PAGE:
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Thread: Integral Coordinate Conversion

  1. #1
    May 2008

    Integral Coordinate Conversion

    Hello again. I am going over a test review and had a few more problems. The first question, I can do the spherical conversion with no problems, but I'm just having a hard time visualizing and doing rectangular.

    The second question is a Green's Theorem problem. Using the theorem the integral becomes very very simple (1-x). Our professor actually did this problem in class--and switched to a polar coordinate system. At this point he introduced a rule/trick/something? playing on even and odd values of n that made the integration of sin^n and cos^n simple. I have some jumbled notes, but can't really connect the dots so I can reproduce what was done. Anyway I'm rambling and being vague so I understand if this doesn't make any sense.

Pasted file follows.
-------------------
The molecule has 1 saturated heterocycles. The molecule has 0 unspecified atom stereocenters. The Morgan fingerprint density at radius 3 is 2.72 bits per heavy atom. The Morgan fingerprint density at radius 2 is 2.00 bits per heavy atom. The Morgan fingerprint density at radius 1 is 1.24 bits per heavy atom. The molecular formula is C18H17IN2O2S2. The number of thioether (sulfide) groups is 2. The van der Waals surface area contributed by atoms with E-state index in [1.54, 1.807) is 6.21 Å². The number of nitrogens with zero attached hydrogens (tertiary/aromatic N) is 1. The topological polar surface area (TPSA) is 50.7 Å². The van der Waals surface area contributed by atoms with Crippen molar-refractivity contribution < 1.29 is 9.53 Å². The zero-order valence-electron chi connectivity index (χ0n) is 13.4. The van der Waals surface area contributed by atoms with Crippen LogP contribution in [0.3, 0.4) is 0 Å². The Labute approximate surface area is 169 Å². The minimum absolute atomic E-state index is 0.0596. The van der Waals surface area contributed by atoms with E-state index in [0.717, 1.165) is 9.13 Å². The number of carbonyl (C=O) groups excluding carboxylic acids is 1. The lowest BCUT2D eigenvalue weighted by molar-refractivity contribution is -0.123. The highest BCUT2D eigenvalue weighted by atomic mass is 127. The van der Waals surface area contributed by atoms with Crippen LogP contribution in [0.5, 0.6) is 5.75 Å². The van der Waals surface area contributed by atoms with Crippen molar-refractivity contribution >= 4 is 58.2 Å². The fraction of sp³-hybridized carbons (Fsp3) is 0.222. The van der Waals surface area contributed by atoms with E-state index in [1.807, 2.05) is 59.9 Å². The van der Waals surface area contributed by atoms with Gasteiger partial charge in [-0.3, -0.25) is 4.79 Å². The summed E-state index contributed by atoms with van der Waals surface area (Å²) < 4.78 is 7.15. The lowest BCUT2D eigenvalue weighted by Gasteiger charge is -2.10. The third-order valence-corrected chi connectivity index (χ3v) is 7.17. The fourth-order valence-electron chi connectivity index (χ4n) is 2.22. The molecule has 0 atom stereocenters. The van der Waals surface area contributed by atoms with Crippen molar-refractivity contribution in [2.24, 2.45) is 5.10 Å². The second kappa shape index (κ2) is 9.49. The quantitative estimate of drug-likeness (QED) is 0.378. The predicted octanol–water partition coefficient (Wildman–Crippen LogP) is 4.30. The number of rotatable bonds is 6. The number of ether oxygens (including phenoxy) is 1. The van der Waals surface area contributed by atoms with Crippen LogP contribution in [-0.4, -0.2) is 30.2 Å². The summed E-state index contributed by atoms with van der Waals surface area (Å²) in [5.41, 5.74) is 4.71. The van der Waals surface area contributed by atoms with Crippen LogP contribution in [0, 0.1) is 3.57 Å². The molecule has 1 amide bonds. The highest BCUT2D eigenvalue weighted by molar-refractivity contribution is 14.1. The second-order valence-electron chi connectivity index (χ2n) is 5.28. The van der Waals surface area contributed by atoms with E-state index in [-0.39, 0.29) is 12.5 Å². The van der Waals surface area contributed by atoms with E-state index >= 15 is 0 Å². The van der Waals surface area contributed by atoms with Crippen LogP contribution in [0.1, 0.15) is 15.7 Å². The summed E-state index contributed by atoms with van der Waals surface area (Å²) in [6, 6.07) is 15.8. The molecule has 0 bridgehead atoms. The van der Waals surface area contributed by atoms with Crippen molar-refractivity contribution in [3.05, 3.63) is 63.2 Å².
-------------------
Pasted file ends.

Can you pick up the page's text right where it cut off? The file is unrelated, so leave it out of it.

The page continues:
Attached Thumbnails Attached Thumbnails Integral Coordinate Conversion-integral-conversion.jpg   Integral Coordinate Conversion-sample-1.jpg  
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  2. #2
    Eater of Worlds
    galactus's Avatar
    Jul 2006
    Chaneysville, PA
    For the first part.

    $\displaystyle \int_{0}^{2\pi}\int_{0}^{1}\int_{-4}^{4}rdzdrd{\theta}$

    This is a cylinder of height 8 and radius 1.

    In rectangular:

    $\displaystyle \int_{-1}^{1}\int_{-\sqrt{1-x^{2}}}^{\sqrt{1-x^{2}}}\int_{0}^{8}dzdydx$
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